If you’d like to find out more about how to identify and leverage influencers in your organisation, feel free to contact me on email@example.com
 Shu, L. Gino, F. Bazerman, M H., (2011) Ethical Discrepancy : Changing Our Attitudes to Resolve Moral Dissonance, Behavioral Business Ethics: Ideas on an Emerging Field. Taylor and Francis Publishing
 Workwire, (2015) Workplace Nudging Persuade People To Desirable Behaviour
What incites people to deliver their best performance? I have been exploring this question for some years now and I am increasingly of the view that the answer lies in empowering people. People will be most committed and motivated to the organisation when they feel their day-to-day work environment is autonomous. They need to believe they have a sense of control over their work or they may adopt what psychologist Martin Seligman at the University of Pennsylvania termed ‘learned helplessness’, where they basically stop taking initiative.
Building a culture of trust is what will truly make a significant difference. Research indicates that people in high-trust organisations are more productive, have more energy at work, suffer less chronic stress and stay with their employers longer than people working at low-trust companies. Simply put, when companies trust people to choose which projects they will work on, they focus on what they care about most and this powers greater performance.
An important caveat to remember here is that autonomy is a double-edged sword. On the one hand, it can fuel creativity and performance. On the other, autonomy can also lead to ambiguity and chaos. This is because the effects of empowering people are largely impacted by how people perceive their leader’s behaviour. People may perceive greater autonomy as an indication that the leader trusts them and is providing them with opportunities for growth or they may see empowerment as evidence that the leader can’t lead and is trying to avoid making difficult decisions. In the latter example, people may become frustrated about their role, leading to worse performance. It is therefore vital that when trying to empower people, the leader makes sure people are equipped effectively to perform their jobs. To make this happen, an ongoing discussion of the needs, obstacles, what is working and what is not working is of paramount importance to the development and upkeep of an autonomous working environment. Indeed, providing people real autonomy requires hard work of crafting all the incentives, practices and processes that actually empower employees to be autonomous. A good practice illustrating how to approach autonomy is the Swedish company Spotify as they have largely succeeded in maintaining an agile and autonomous mindset without sacrificing accountability.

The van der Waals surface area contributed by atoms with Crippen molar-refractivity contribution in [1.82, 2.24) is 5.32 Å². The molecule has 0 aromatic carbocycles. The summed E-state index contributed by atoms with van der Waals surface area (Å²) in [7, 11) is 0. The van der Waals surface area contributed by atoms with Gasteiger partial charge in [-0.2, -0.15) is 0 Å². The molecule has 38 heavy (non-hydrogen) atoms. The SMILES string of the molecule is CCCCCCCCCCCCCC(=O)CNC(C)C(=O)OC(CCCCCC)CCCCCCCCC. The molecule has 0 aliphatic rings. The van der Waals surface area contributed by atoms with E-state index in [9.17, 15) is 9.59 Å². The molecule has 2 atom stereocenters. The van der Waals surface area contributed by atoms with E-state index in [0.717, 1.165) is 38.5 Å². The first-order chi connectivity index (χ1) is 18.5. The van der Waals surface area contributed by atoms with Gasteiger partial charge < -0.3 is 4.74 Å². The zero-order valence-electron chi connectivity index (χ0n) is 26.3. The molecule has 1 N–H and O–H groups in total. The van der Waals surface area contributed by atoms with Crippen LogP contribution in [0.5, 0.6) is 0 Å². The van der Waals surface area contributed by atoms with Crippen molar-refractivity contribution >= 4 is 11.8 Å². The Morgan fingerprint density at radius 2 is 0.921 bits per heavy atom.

Please send any ideas or examples you have on building an environment that empowers people. I would love to hear them!
 Monarth, H. (2014). Make your team feel powerful. Harvard Business Review
 Zak, P. (2017). The Neuroscience of trust. Harvard Business Review
 Mankins, M. & Garton, E. (2017). How Spotify balances autonomy and accountability. Harvard Business Review
A fascinating interest of mine is the human consciousness. I could forever learn about how each of our brains, 1 kilogram of hard matter, conjures up an infinite kaleidoscope of thoughts, feelings, memories and emotions, which make us ‘conscious’. This conscious awareness has long been assumed to govern how we make the approximately 35,000 decisions required of us each a day – from what time to get out of bed to what to eat for dinner. However, increasingly, there is evidence to suggest that many of the decisions we make are determined not by our conscious thought, but instead by our unconscious thoughts. This theory is a relatively new one, titled the Unconscious Thought Theory or UTT, (Dijksterhuis and Nordgren, 2006).